Expert Prior Elicitation and Bayesian Analysis of the Mycotic Ulcer Treatment Trial I
ABSTRACT PURPOSE: To perform a Bayesian analysis of the Mycotic Ulcer Treatment Trial I (MUTT I) using expert opinion as a prior belief. METHODS: MUTT I was a randomized clinical trial comparing topical natamycin or voriconazole for treating filamentous fungal keratitis. A questionnaire elicited expert opinion on the best treatment of fungal keratitis before MUTT I results were available. A Bayesian analysis was performed using the questionnaire data as a prior belief and the MUTT I primary outcome (3-month visual acuity) by frequentist analysis as a likelihood. RESULTS: Corneal experts had a 41.1% prior belief that natamycin improved 3-month visual acuity compared to voriconazole. The Bayesian analysis found a 98.4% belief for natamycin treatment compared to voriconazole treatment for filamentous cases as a group (mean improvement 1.1 Snellen lines, 95% credible interval 0.1-2.1). The Bayesian analysis estimated a smaller treatment effect than the MUTT I frequentist analysis result of 1.8-line improvement with natamycin versus voriconazole (95% confidence interval 0.5-3.0, P=0.006). For Fusarium cases, the posterior demonstrated a 99.7% belief for natamycin treatment, while non-Fusarium cases had a 57.3% belief. CONCLUSIONS: The Bayesian analysis suggests that natamycin is superior to voriconazole when filamentous cases are analyzed as a group. Subgroup analysis of Fusarium cases found improvement with natamycin compared to voriconazole, while there was almost no difference between treatments for non-Fusarium cases. These results were consistent with, though smaller in effect size than, the MUTT I primary outcome by frequentist analysis. The accordance between analyses further validates the trial results.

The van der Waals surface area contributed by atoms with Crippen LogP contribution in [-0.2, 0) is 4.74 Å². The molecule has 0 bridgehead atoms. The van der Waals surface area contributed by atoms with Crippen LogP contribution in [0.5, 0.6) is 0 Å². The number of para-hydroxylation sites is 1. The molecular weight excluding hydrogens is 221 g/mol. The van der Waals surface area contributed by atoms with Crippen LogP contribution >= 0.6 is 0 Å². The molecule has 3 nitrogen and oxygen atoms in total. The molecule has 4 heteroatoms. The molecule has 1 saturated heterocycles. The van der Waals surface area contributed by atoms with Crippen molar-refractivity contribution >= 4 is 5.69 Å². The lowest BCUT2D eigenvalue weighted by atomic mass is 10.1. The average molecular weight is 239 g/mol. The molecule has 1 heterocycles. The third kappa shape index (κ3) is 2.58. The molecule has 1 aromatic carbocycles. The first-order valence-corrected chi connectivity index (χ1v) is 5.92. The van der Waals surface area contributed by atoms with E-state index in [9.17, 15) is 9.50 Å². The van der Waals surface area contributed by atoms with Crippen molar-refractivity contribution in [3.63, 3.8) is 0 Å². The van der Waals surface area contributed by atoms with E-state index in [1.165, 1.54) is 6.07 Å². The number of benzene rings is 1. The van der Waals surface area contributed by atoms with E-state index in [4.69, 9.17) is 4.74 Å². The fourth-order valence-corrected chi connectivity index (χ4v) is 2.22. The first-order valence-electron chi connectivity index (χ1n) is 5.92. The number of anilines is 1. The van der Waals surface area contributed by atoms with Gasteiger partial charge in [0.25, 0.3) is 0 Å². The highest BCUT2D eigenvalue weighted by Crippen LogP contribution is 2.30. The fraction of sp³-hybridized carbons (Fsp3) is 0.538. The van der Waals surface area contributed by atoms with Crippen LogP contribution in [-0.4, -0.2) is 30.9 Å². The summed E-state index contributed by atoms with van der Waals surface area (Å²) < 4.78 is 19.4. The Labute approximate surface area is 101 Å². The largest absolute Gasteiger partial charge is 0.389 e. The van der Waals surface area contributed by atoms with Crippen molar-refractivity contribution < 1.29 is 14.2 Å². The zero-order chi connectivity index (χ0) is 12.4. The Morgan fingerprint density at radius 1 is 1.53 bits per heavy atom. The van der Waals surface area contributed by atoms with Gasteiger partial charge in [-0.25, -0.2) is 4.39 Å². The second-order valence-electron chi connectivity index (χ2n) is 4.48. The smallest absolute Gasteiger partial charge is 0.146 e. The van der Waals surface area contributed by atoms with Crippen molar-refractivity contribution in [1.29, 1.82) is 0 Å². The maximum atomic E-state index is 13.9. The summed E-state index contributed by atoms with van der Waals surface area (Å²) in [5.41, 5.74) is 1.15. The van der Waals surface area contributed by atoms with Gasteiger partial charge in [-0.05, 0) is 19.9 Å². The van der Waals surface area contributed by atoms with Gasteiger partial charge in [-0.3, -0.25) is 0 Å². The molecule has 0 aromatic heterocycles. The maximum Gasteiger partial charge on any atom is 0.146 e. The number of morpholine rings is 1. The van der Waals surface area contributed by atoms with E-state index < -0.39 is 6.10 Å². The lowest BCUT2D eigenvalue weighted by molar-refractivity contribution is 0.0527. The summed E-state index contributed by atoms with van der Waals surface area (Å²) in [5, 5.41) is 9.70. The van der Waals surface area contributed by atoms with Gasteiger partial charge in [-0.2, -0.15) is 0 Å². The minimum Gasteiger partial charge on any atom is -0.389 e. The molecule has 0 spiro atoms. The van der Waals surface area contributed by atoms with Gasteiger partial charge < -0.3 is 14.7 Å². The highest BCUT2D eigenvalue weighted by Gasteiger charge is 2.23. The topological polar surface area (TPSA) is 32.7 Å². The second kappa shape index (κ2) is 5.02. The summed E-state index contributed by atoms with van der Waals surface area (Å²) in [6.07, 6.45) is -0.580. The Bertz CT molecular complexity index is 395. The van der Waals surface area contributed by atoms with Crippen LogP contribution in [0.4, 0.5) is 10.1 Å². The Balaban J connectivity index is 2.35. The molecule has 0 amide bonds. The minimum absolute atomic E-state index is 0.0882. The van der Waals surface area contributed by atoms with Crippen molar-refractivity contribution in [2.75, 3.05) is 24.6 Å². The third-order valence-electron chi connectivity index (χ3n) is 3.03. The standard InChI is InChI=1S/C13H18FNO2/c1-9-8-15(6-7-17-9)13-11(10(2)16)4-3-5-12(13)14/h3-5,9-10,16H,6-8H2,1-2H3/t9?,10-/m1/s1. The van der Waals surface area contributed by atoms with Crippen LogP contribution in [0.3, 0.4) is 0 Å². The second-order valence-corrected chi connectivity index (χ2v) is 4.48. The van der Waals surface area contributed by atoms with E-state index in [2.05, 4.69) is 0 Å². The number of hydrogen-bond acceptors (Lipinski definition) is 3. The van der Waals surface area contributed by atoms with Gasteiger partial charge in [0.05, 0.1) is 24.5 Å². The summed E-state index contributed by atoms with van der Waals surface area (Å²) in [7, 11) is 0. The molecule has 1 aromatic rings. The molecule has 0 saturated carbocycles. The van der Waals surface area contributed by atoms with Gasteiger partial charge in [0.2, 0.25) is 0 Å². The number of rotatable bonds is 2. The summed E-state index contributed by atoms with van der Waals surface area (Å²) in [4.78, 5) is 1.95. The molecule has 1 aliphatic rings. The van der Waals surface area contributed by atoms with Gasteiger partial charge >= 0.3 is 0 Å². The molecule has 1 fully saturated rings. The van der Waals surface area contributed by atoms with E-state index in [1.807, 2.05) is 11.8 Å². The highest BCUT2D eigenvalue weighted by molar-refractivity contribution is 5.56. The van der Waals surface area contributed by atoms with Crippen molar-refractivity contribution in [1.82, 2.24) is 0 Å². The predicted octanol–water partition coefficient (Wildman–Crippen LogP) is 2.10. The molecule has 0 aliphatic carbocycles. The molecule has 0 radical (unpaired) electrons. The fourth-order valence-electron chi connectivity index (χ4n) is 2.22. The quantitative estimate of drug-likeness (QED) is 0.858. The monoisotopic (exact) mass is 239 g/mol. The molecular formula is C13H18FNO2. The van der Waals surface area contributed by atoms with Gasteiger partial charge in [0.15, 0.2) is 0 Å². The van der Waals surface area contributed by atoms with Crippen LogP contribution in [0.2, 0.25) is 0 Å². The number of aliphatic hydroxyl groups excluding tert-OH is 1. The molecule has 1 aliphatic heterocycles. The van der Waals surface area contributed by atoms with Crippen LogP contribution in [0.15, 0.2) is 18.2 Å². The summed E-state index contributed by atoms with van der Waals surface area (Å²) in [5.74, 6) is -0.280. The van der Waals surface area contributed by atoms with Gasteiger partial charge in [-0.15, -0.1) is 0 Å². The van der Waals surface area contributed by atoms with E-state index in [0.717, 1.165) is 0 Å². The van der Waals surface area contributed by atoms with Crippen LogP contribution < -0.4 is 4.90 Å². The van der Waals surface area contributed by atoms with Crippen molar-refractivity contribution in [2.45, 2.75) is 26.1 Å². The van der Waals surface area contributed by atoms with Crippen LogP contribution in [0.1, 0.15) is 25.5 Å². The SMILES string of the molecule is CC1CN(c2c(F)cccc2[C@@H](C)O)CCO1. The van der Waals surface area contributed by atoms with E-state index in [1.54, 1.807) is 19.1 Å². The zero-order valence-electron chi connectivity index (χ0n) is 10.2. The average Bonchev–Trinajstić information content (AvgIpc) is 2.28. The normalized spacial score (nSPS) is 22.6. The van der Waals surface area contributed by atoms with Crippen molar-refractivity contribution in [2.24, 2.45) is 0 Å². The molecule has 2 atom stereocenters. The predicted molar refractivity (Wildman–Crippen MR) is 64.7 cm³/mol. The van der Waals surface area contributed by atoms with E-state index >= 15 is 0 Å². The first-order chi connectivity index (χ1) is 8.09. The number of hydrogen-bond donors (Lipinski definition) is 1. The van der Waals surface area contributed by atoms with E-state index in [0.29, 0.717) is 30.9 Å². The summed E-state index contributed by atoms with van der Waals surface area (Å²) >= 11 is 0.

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ABSTRACT: To conduct a therapeutic exploratory clinical trial comparing clinical outcomes of treatment with topical natamycin vs topical voriconazole for fungal keratitis. The multicenter, double-masked, clinical trial included 120 patients with fungal keratitis at Aravind Eye Hospital in India who were randomized to receive either topical natamycin or topical voriconazole and either had repeated scraping of the epithelium or not. The primary outcome was best spectacle-corrected visual acuity (BSCVA) at 3 months. Other outcomes included scar size, perforations, and a subanalysis of BSCVA at 3 months in patients with an enrollment visual acuity of 20/40 to 20/400. Compared with those who received natamycin, voriconazole-treated patients had an approximately 1-line improvement in BSCVA at 3 months after adjusting for scraping in a multivariate regression model but the difference was not statistically significant (P = .29). Scar size at 3 months was slightly greater with voriconazole after adjusting for scraping (P = .48). Corneal perforations in the voriconazole group (10 of 60 patients) were not significantly different than in the natamycin-treated group (9 of 60 patients) (P >.99). Scraping was associated with worse BSCVA at 3 months after adjusting for drug (P = .06). Patients with baseline BSCVA of 20/40 to 20/400 showed a trend toward a 2-line improvement in visual acuity with voriconazole (P = .07). Overall, there were no significant differences in visual acuity, scar size, and perforations between voriconazole- and natamycin-treated patients. There was a trend toward scraping being associated with worse outcomes. Application to Clinical Practice The benefit seen with voriconazole in the subgroup of patients with baseline visual acuity of 20/40 to 20/400 needs to be validated in a confirmatory clinical trial. Trial Registration clinicaltrials.gov Identifier: NCT00557362.Archives of ophthalmology 06/2010; 128(6):672-8. DOI:10.1001/archophthalmol.2010.102 · 4.49 Impact Factor